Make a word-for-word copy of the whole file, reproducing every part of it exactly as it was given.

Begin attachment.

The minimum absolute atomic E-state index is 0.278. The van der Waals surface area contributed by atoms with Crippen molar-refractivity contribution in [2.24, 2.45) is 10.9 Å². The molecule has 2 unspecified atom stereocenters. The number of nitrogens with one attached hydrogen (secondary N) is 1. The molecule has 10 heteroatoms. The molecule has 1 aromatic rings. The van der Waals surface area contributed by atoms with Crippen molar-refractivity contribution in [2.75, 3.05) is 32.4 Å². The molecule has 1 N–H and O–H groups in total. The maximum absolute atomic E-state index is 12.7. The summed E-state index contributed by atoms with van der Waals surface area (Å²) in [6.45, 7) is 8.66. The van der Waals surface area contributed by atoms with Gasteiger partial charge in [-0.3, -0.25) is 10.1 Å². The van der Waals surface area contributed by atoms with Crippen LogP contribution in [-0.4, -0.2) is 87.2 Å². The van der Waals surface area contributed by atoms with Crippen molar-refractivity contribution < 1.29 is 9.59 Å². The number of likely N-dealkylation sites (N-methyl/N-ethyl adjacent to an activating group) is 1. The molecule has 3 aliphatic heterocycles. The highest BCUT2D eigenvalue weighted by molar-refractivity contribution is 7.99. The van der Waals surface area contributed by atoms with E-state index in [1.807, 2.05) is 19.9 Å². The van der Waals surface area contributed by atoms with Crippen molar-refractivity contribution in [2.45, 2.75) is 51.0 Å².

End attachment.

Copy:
The minimum absolute atomic E-state index is 0.278. The van der Waals surface area contributed by atoms with Crippen molar-refractivity contribution in [2.24, 2.45) is 10.9 Å². The molecule has 2 unspecified atom stereocenters. The number of nitrogens with one attached hydrogen (secondary N) is 1. The molecule has 10 heteroatoms. The molecule has 1 aromatic rings. The van der Waals surface area contributed by atoms with Crippen molar-refractivity contribution in [2.75, 3.05) is 32.4 Å². The molecule has 1 N–H and O–H groups in total. The maximum absolute atomic E-state index is 12.7. The summed E-state index contributed by atoms with van der Waals surface area (Å²) in [6.45, 7) is 8.66. The van der Waals surface area contributed by atoms with Gasteiger partial charge in [-0.3, -0.25) is 10.1 Å². The van der Waals surface area contributed by atoms with Crippen LogP contribution in [-0.4, -0.2) is 87.2 Å². The van der Waals surface area contributed by atoms with Crippen molar-refractivity contribution < 1.29 is 9.59 Å². The number of likely N-dealkylation sites (N-methyl/N-ethyl adjacent to an activating group) is 1. The molecule has 3 aliphatic heterocycles. The highest BCUT2D eigenvalue weighted by molar-refractivity contribution is 7.99. The van der Waals surface area contributed by atoms with E-state index in [1.807, 2.05) is 19.9 Å². The van der Waals surface area contributed by atoms with Crippen molar-refractivity contribution in [2.45, 2.75) is 51.0 Å².